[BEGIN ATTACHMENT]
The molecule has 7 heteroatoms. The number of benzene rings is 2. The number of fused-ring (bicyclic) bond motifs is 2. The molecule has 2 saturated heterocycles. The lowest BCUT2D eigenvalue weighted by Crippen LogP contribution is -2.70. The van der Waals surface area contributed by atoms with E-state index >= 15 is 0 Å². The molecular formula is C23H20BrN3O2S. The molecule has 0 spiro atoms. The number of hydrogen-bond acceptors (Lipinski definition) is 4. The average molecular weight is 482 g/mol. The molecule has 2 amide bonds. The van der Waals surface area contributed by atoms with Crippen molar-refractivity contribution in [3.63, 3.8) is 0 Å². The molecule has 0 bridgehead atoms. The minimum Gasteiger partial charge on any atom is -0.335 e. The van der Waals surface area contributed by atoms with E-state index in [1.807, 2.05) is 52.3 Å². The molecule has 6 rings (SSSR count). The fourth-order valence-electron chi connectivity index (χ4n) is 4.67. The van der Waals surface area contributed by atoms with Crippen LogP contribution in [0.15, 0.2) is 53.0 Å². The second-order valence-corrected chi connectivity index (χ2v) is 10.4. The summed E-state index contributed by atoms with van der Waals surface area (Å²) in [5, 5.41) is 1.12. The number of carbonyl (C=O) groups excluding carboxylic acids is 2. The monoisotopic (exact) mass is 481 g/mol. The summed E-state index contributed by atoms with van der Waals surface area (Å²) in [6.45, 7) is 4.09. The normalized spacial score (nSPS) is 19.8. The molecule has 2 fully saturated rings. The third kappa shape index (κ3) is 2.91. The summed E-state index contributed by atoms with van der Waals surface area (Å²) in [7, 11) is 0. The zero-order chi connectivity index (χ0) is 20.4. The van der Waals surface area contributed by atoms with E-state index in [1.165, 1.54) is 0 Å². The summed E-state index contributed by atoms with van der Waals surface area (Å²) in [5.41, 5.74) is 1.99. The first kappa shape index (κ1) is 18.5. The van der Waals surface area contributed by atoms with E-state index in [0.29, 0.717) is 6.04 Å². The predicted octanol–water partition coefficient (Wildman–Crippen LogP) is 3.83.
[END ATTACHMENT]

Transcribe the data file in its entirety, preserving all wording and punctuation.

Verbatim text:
The molecule has 7 heteroatoms. The number of benzene rings is 2. The number of fused-ring (bicyclic) bond motifs is 2. The molecule has 2 saturated heterocycles. The lowest BCUT2D eigenvalue weighted by Crippen LogP contribution is -2.70. The van der Waals surface area contributed by atoms with E-state index >= 15 is 0 Å². The molecular formula is C23H20BrN3O2S. The molecule has 0 spiro atoms. The number of hydrogen-bond acceptors (Lipinski definition) is 4. The average molecular weight is 482 g/mol. The molecule has 2 amide bonds. The van der Waals surface area contributed by atoms with Crippen molar-refractivity contribution in [3.63, 3.8) is 0 Å². The molecule has 0 bridgehead atoms. The minimum Gasteiger partial charge on any atom is -0.335 e. The van der Waals surface area contributed by atoms with E-state index in [1.807, 2.05) is 52.3 Å². The molecule has 6 rings (SSSR count). The fourth-order valence-electron chi connectivity index (χ4n) is 4.67. The van der Waals surface area contributed by atoms with Crippen LogP contribution in [0.15, 0.2) is 53.0 Å². The second-order valence-corrected chi connectivity index (χ2v) is 10.4. The summed E-state index contributed by atoms with van der Waals surface area (Å²) in [5, 5.41) is 1.12. The number of carbonyl (C=O) groups excluding carboxylic acids is 2. The monoisotopic (exact) mass is 481 g/mol. The summed E-state index contributed by atoms with van der Waals surface area (Å²) in [6.45, 7) is 4.09. The normalized spacial score (nSPS) is 19.8. The molecule has 2 fully saturated rings. The third kappa shape index (κ3) is 2.91. The summed E-state index contributed by atoms with van der Waals surface area (Å²) in [7, 11) is 0. The zero-order chi connectivity index (χ0) is 20.4. The van der Waals surface area contributed by atoms with E-state index in [1.165, 1.54) is 0 Å². The summed E-state index contributed by atoms with van der Waals surface area (Å²) in [5.41, 5.74) is 1.99. The first kappa shape index (κ1) is 18.5. The van der Waals surface area contributed by atoms with E-state index in [0.29, 0.717) is 6.04 Å². The predicted octanol–water partition coefficient (Wildman–Crippen LogP) is 3.83.